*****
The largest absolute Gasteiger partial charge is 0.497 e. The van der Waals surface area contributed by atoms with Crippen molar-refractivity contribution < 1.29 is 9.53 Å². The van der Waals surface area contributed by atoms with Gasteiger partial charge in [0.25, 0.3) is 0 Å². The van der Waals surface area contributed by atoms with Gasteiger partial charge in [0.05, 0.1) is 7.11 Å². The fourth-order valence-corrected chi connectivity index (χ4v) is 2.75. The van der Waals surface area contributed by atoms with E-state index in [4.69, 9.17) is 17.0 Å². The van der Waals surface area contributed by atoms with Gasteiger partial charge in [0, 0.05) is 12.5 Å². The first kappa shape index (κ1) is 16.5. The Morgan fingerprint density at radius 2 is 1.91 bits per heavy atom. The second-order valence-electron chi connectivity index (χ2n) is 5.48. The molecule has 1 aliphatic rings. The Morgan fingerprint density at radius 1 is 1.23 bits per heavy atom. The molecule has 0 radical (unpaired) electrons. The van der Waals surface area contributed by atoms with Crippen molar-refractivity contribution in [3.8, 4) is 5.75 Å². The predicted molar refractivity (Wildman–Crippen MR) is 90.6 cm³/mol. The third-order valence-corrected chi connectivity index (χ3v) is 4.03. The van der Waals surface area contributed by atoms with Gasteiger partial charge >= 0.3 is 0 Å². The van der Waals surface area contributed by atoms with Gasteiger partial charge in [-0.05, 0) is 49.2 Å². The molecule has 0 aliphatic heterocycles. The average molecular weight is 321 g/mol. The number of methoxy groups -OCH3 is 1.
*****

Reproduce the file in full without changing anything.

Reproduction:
The largest absolute Gasteiger partial charge is 0.497 e. The van der Waals surface area contributed by atoms with Crippen molar-refractivity contribution < 1.29 is 9.53 Å². The van der Waals surface area contributed by atoms with Gasteiger partial charge in [0.25, 0.3) is 0 Å². The van der Waals surface area contributed by atoms with Gasteiger partial charge in [0.05, 0.1) is 7.11 Å². The fourth-order valence-corrected chi connectivity index (χ4v) is 2.75. The van der Waals surface area contributed by atoms with E-state index in [4.69, 9.17) is 17.0 Å². The van der Waals surface area contributed by atoms with Gasteiger partial charge in [0, 0.05) is 12.5 Å². The first kappa shape index (κ1) is 16.5. The Morgan fingerprint density at radius 2 is 1.91 bits per heavy atom. The second-order valence-electron chi connectivity index (χ2n) is 5.48. The molecule has 1 aliphatic rings. The Morgan fingerprint density at radius 1 is 1.23 bits per heavy atom. The molecule has 0 radical (unpaired) electrons. The van der Waals surface area contributed by atoms with Crippen molar-refractivity contribution in [3.8, 4) is 5.75 Å². The predicted molar refractivity (Wildman–Crippen MR) is 90.6 cm³/mol. The third-order valence-corrected chi connectivity index (χ3v) is 4.03. The van der Waals surface area contributed by atoms with Gasteiger partial charge >= 0.3 is 0 Å². The van der Waals surface area contributed by atoms with Gasteiger partial charge in [-0.05, 0) is 49.2 Å². The molecule has 0 aliphatic heterocycles. The average molecular weight is 321 g/mol. The number of methoxy groups -OCH3 is 1.